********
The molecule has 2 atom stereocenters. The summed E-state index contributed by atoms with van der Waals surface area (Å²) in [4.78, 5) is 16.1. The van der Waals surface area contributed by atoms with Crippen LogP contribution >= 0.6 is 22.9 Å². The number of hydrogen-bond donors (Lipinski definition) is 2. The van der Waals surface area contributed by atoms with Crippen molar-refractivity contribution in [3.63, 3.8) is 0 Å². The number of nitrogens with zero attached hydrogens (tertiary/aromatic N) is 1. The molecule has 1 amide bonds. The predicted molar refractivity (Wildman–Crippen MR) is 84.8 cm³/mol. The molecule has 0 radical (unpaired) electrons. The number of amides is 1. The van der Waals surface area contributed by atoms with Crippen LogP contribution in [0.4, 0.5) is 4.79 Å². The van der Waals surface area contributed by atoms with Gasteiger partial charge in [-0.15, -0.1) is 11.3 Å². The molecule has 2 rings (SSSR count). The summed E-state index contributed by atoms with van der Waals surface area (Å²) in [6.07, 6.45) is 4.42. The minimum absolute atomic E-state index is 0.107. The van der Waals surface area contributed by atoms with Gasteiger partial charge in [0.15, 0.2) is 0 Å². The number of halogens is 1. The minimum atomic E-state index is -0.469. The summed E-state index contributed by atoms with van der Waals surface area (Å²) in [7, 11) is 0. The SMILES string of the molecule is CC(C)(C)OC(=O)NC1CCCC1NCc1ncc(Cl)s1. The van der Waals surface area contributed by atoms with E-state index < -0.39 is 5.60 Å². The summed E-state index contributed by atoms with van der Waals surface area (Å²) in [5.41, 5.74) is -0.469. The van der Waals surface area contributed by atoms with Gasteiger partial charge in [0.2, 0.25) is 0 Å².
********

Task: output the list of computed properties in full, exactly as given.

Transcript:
The molecule has 2 atom stereocenters. The summed E-state index contributed by atoms with van der Waals surface area (Å²) in [4.78, 5) is 16.1. The van der Waals surface area contributed by atoms with Crippen LogP contribution >= 0.6 is 22.9 Å². The number of hydrogen-bond donors (Lipinski definition) is 2. The van der Waals surface area contributed by atoms with Crippen molar-refractivity contribution in [3.63, 3.8) is 0 Å². The number of nitrogens with zero attached hydrogens (tertiary/aromatic N) is 1. The molecule has 1 amide bonds. The predicted molar refractivity (Wildman–Crippen MR) is 84.8 cm³/mol. The molecule has 0 radical (unpaired) electrons. The number of amides is 1. The van der Waals surface area contributed by atoms with Crippen LogP contribution in [0.4, 0.5) is 4.79 Å². The van der Waals surface area contributed by atoms with Gasteiger partial charge in [-0.15, -0.1) is 11.3 Å². The molecule has 2 rings (SSSR count). The summed E-state index contributed by atoms with van der Waals surface area (Å²) in [6.07, 6.45) is 4.42. The minimum absolute atomic E-state index is 0.107. The van der Waals surface area contributed by atoms with Gasteiger partial charge in [0.15, 0.2) is 0 Å². The number of halogens is 1. The minimum atomic E-state index is -0.469. The summed E-state index contributed by atoms with van der Waals surface area (Å²) in [7, 11) is 0. The SMILES string of the molecule is CC(C)(C)OC(=O)NC1CCCC1NCc1ncc(Cl)s1. The van der Waals surface area contributed by atoms with E-state index < -0.39 is 5.60 Å². The summed E-state index contributed by atoms with van der Waals surface area (Å²) in [5.41, 5.74) is -0.469. The van der Waals surface area contributed by atoms with Gasteiger partial charge in [0.2, 0.25) is 0 Å².